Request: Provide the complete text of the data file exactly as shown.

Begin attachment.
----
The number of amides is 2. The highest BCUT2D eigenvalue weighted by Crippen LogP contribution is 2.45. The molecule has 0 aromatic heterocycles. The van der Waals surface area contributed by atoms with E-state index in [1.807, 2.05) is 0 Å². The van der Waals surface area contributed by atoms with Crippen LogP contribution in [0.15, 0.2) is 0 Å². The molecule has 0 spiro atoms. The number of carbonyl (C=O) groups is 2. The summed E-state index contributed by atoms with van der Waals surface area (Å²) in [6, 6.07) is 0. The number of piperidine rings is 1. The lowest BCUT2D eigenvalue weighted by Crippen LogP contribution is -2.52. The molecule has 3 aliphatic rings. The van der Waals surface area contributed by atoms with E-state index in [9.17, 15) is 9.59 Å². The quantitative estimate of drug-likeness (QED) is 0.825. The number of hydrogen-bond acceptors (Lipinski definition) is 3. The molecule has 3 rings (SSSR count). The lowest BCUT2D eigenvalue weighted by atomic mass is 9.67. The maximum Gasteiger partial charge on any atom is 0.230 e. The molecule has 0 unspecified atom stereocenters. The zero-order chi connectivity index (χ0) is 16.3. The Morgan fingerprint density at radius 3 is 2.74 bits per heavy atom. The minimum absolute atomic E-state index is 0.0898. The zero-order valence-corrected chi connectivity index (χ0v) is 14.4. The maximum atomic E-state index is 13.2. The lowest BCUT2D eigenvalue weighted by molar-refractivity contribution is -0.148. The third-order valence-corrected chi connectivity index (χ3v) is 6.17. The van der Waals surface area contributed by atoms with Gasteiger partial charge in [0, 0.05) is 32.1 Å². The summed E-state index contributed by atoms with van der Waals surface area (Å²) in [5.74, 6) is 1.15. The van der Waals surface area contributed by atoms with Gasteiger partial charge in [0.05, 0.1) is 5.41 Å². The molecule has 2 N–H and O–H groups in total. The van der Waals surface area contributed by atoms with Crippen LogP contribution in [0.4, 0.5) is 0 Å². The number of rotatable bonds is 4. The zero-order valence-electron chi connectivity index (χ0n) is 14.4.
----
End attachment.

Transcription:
The number of amides is 2. The highest BCUT2D eigenvalue weighted by Crippen LogP contribution is 2.45. The molecule has 0 aromatic heterocycles. The van der Waals surface area contributed by atoms with E-state index in [1.807, 2.05) is 0 Å². The van der Waals surface area contributed by atoms with Crippen LogP contribution in [0.15, 0.2) is 0 Å². The molecule has 0 spiro atoms. The number of carbonyl (C=O) groups is 2. The summed E-state index contributed by atoms with van der Waals surface area (Å²) in [6, 6.07) is 0. The number of piperidine rings is 1. The lowest BCUT2D eigenvalue weighted by Crippen LogP contribution is -2.52. The molecule has 3 aliphatic rings. The van der Waals surface area contributed by atoms with E-state index in [9.17, 15) is 9.59 Å². The quantitative estimate of drug-likeness (QED) is 0.825. The number of hydrogen-bond acceptors (Lipinski definition) is 3. The molecule has 3 rings (SSSR count). The lowest BCUT2D eigenvalue weighted by atomic mass is 9.67. The maximum Gasteiger partial charge on any atom is 0.230 e. The molecule has 0 unspecified atom stereocenters. The zero-order chi connectivity index (χ0) is 16.3. The Morgan fingerprint density at radius 3 is 2.74 bits per heavy atom. The minimum absolute atomic E-state index is 0.0898. The zero-order valence-corrected chi connectivity index (χ0v) is 14.4. The maximum atomic E-state index is 13.2. The lowest BCUT2D eigenvalue weighted by molar-refractivity contribution is -0.148. The third-order valence-corrected chi connectivity index (χ3v) is 6.17. The van der Waals surface area contributed by atoms with Gasteiger partial charge in [0, 0.05) is 32.1 Å². The summed E-state index contributed by atoms with van der Waals surface area (Å²) in [5.74, 6) is 1.15. The van der Waals surface area contributed by atoms with Gasteiger partial charge in [0.05, 0.1) is 5.41 Å². The molecule has 2 N–H and O–H groups in total. The van der Waals surface area contributed by atoms with Crippen LogP contribution in [0.4, 0.5) is 0 Å². The number of rotatable bonds is 4. The zero-order valence-electron chi connectivity index (χ0n) is 14.4.